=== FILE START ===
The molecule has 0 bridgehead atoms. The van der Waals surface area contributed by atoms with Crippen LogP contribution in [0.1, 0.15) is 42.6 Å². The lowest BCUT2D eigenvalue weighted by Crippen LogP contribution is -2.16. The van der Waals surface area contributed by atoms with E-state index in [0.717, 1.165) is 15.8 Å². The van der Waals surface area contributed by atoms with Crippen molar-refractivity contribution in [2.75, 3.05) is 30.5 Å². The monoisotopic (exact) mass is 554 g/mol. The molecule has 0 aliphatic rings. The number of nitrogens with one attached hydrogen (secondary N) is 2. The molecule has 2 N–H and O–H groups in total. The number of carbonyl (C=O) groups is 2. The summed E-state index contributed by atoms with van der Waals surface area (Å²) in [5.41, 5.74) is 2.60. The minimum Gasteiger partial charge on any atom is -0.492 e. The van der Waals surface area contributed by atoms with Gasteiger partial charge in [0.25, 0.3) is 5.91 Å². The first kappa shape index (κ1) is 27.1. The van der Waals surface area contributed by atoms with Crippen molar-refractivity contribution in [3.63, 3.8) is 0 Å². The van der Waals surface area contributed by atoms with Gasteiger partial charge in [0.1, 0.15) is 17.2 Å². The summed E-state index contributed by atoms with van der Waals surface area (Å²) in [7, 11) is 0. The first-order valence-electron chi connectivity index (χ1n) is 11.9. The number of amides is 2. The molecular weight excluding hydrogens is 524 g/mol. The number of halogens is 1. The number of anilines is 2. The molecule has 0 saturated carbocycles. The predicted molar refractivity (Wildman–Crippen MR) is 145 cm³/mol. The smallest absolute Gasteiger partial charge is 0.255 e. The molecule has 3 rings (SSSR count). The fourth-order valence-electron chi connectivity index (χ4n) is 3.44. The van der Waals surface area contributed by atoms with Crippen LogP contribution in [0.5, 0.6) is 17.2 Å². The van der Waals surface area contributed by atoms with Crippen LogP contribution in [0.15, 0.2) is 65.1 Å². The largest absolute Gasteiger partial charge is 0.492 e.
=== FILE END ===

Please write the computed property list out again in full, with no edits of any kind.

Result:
The molecule has 0 bridgehead atoms. The van der Waals surface area contributed by atoms with Crippen LogP contribution in [0.1, 0.15) is 42.6 Å². The lowest BCUT2D eigenvalue weighted by Crippen LogP contribution is -2.16. The van der Waals surface area contributed by atoms with E-state index in [0.717, 1.165) is 15.8 Å². The van der Waals surface area contributed by atoms with Crippen molar-refractivity contribution in [2.75, 3.05) is 30.5 Å². The monoisotopic (exact) mass is 554 g/mol. The molecule has 0 aliphatic rings. The number of nitrogens with one attached hydrogen (secondary N) is 2. The molecule has 2 N–H and O–H groups in total. The number of carbonyl (C=O) groups is 2. The summed E-state index contributed by atoms with van der Waals surface area (Å²) in [5.41, 5.74) is 2.60. The minimum Gasteiger partial charge on any atom is -0.492 e. The van der Waals surface area contributed by atoms with Gasteiger partial charge in [0.25, 0.3) is 5.91 Å². The first kappa shape index (κ1) is 27.1. The van der Waals surface area contributed by atoms with Crippen molar-refractivity contribution in [3.63, 3.8) is 0 Å². The van der Waals surface area contributed by atoms with Gasteiger partial charge in [0.1, 0.15) is 17.2 Å². The summed E-state index contributed by atoms with van der Waals surface area (Å²) in [7, 11) is 0. The first-order valence-electron chi connectivity index (χ1n) is 11.9. The number of amides is 2. The molecular weight excluding hydrogens is 524 g/mol. The number of halogens is 1. The number of anilines is 2. The molecule has 0 saturated carbocycles. The predicted molar refractivity (Wildman–Crippen MR) is 145 cm³/mol. The smallest absolute Gasteiger partial charge is 0.255 e. The molecule has 3 rings (SSSR count). The fourth-order valence-electron chi connectivity index (χ4n) is 3.44. The van der Waals surface area contributed by atoms with Crippen LogP contribution in [0.5, 0.6) is 17.2 Å². The van der Waals surface area contributed by atoms with Crippen LogP contribution in [0.15, 0.2) is 65.1 Å². The largest absolute Gasteiger partial charge is 0.492 e.